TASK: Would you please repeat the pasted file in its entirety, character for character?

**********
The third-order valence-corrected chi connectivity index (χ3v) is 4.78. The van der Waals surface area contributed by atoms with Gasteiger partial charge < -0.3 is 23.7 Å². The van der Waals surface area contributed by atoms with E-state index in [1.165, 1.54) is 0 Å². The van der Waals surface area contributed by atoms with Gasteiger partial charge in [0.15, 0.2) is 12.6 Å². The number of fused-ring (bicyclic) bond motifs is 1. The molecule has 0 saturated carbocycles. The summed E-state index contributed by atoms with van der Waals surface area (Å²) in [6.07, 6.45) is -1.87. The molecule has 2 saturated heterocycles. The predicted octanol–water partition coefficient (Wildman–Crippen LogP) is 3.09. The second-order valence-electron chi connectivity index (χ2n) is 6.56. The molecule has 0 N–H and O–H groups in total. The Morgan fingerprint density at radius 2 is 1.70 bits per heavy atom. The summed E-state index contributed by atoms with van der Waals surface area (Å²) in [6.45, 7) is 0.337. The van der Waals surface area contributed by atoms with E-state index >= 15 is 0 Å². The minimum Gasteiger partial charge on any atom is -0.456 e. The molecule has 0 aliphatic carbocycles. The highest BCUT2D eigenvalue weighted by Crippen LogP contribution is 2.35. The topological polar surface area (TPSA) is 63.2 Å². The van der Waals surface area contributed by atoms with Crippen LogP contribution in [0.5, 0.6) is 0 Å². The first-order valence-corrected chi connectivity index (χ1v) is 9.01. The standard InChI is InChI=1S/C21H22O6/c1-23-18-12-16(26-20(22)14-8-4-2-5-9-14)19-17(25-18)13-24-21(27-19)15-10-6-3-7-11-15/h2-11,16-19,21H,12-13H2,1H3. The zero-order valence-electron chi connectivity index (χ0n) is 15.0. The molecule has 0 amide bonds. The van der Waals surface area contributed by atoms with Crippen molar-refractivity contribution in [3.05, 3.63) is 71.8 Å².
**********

The third-order valence-corrected chi connectivity index (χ3v) is 4.78. The van der Waals surface area contributed by atoms with Gasteiger partial charge < -0.3 is 23.7 Å². The van der Waals surface area contributed by atoms with E-state index in [1.165, 1.54) is 0 Å². The van der Waals surface area contributed by atoms with Gasteiger partial charge in [0.15, 0.2) is 12.6 Å². The number of fused-ring (bicyclic) bond motifs is 1. The molecule has 0 saturated carbocycles. The summed E-state index contributed by atoms with van der Waals surface area (Å²) in [6.07, 6.45) is -1.87. The molecule has 2 saturated heterocycles. The predicted octanol–water partition coefficient (Wildman–Crippen LogP) is 3.09. The second-order valence-electron chi connectivity index (χ2n) is 6.56. The molecule has 0 N–H and O–H groups in total. The Morgan fingerprint density at radius 2 is 1.70 bits per heavy atom. The summed E-state index contributed by atoms with van der Waals surface area (Å²) in [6.45, 7) is 0.337. The van der Waals surface area contributed by atoms with E-state index >= 15 is 0 Å². The minimum Gasteiger partial charge on any atom is -0.456 e. The molecule has 0 aliphatic carbocycles. The highest BCUT2D eigenvalue weighted by Crippen LogP contribution is 2.35. The topological polar surface area (TPSA) is 63.2 Å². The van der Waals surface area contributed by atoms with Crippen LogP contribution in [0.5, 0.6) is 0 Å². The first-order valence-corrected chi connectivity index (χ1v) is 9.01. The standard InChI is InChI=1S/C21H22O6/c1-23-18-12-16(26-20(22)14-8-4-2-5-9-14)19-17(25-18)13-24-21(27-19)15-10-6-3-7-11-15/h2-11,16-19,21H,12-13H2,1H3. The zero-order valence-electron chi connectivity index (χ0n) is 15.0. The molecule has 0 amide bonds. The van der Waals surface area contributed by atoms with Crippen molar-refractivity contribution in [3.05, 3.63) is 71.8 Å².